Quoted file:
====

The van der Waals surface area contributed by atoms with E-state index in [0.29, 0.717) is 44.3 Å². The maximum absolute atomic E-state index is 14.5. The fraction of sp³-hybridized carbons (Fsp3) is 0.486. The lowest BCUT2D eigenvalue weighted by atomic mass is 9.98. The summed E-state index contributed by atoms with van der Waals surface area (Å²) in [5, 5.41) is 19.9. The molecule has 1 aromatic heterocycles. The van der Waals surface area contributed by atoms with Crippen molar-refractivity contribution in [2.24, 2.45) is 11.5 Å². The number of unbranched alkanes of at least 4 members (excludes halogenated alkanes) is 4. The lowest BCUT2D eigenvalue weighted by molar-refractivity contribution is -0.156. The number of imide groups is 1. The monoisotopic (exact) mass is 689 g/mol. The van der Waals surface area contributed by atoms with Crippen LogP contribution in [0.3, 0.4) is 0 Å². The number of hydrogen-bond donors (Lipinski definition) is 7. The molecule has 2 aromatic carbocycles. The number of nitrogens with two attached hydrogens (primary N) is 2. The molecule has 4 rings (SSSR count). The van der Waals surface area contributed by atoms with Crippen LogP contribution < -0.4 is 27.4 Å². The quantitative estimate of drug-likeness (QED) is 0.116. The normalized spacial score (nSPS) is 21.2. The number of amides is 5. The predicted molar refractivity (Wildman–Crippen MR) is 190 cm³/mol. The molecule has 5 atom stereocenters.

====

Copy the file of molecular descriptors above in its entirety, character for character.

The van der Waals surface area contributed by atoms with E-state index in [0.29, 0.717) is 44.3 Å². The maximum absolute atomic E-state index is 14.5. The fraction of sp³-hybridized carbons (Fsp3) is 0.486. The lowest BCUT2D eigenvalue weighted by atomic mass is 9.98. The summed E-state index contributed by atoms with van der Waals surface area (Å²) in [5, 5.41) is 19.9. The molecule has 1 aromatic heterocycles. The van der Waals surface area contributed by atoms with Crippen molar-refractivity contribution in [2.24, 2.45) is 11.5 Å². The number of unbranched alkanes of at least 4 members (excludes halogenated alkanes) is 4. The lowest BCUT2D eigenvalue weighted by molar-refractivity contribution is -0.156. The number of imide groups is 1. The monoisotopic (exact) mass is 689 g/mol. The van der Waals surface area contributed by atoms with Crippen LogP contribution in [0.3, 0.4) is 0 Å². The number of hydrogen-bond donors (Lipinski definition) is 7. The molecule has 2 aromatic carbocycles. The number of nitrogens with two attached hydrogens (primary N) is 2. The molecule has 4 rings (SSSR count). The van der Waals surface area contributed by atoms with Crippen LogP contribution < -0.4 is 27.4 Å². The quantitative estimate of drug-likeness (QED) is 0.116. The normalized spacial score (nSPS) is 21.2. The number of amides is 5. The predicted molar refractivity (Wildman–Crippen MR) is 190 cm³/mol. The molecule has 5 atom stereocenters.